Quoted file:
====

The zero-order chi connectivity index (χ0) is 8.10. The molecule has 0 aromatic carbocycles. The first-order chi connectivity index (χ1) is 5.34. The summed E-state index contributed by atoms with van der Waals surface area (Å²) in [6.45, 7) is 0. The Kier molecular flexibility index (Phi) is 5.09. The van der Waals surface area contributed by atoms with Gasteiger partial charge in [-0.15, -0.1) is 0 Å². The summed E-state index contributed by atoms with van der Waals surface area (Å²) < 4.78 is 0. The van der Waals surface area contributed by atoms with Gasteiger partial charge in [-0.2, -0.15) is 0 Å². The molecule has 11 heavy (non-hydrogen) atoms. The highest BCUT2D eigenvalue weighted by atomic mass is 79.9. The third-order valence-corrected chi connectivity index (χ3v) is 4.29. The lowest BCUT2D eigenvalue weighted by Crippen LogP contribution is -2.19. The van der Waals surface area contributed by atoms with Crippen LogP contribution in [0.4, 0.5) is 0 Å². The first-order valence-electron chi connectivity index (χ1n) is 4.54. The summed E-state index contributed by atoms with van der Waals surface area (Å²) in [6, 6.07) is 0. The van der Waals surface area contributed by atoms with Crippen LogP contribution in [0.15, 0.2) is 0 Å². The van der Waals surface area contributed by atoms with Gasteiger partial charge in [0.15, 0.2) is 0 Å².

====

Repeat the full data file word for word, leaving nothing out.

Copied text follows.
The zero-order chi connectivity index (χ0) is 8.10. The molecule has 0 aromatic carbocycles. The first-order chi connectivity index (χ1) is 5.34. The summed E-state index contributed by atoms with van der Waals surface area (Å²) in [6.45, 7) is 0. The Kier molecular flexibility index (Phi) is 5.09. The van der Waals surface area contributed by atoms with Gasteiger partial charge in [-0.15, -0.1) is 0 Å². The summed E-state index contributed by atoms with van der Waals surface area (Å²) < 4.78 is 0. The van der Waals surface area contributed by atoms with Gasteiger partial charge in [-0.2, -0.15) is 0 Å². The molecule has 11 heavy (non-hydrogen) atoms. The highest BCUT2D eigenvalue weighted by atomic mass is 79.9. The third-order valence-corrected chi connectivity index (χ3v) is 4.29. The lowest BCUT2D eigenvalue weighted by Crippen LogP contribution is -2.19. The van der Waals surface area contributed by atoms with Crippen LogP contribution in [0.4, 0.5) is 0 Å². The first-order valence-electron chi connectivity index (χ1n) is 4.54. The summed E-state index contributed by atoms with van der Waals surface area (Å²) in [6, 6.07) is 0. The van der Waals surface area contributed by atoms with Crippen LogP contribution in [0.15, 0.2) is 0 Å². The van der Waals surface area contributed by atoms with Gasteiger partial charge in [0.15, 0.2) is 0 Å².